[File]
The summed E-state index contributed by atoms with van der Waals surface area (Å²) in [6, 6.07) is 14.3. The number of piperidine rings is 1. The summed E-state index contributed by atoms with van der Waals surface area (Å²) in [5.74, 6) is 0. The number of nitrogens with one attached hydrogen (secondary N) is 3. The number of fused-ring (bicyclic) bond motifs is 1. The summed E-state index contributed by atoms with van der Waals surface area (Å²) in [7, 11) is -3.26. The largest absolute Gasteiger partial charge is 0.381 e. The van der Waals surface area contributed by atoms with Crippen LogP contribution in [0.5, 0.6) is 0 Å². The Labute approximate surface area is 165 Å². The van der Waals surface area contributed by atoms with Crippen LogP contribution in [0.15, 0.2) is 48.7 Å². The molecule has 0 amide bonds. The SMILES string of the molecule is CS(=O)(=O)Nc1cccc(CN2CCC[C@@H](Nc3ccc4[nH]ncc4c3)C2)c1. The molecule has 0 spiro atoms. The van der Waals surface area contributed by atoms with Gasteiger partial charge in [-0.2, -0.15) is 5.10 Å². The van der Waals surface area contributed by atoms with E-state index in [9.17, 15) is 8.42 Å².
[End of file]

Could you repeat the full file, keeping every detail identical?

The summed E-state index contributed by atoms with van der Waals surface area (Å²) in [6, 6.07) is 14.3. The number of piperidine rings is 1. The summed E-state index contributed by atoms with van der Waals surface area (Å²) in [5.74, 6) is 0. The number of nitrogens with one attached hydrogen (secondary N) is 3. The number of fused-ring (bicyclic) bond motifs is 1. The summed E-state index contributed by atoms with van der Waals surface area (Å²) in [7, 11) is -3.26. The largest absolute Gasteiger partial charge is 0.381 e. The van der Waals surface area contributed by atoms with Crippen LogP contribution in [0.5, 0.6) is 0 Å². The Labute approximate surface area is 165 Å². The van der Waals surface area contributed by atoms with Crippen LogP contribution in [0.15, 0.2) is 48.7 Å². The molecule has 0 amide bonds. The SMILES string of the molecule is CS(=O)(=O)Nc1cccc(CN2CCC[C@@H](Nc3ccc4[nH]ncc4c3)C2)c1. The molecule has 0 spiro atoms. The van der Waals surface area contributed by atoms with Gasteiger partial charge in [-0.2, -0.15) is 5.10 Å². The van der Waals surface area contributed by atoms with E-state index in [9.17, 15) is 8.42 Å².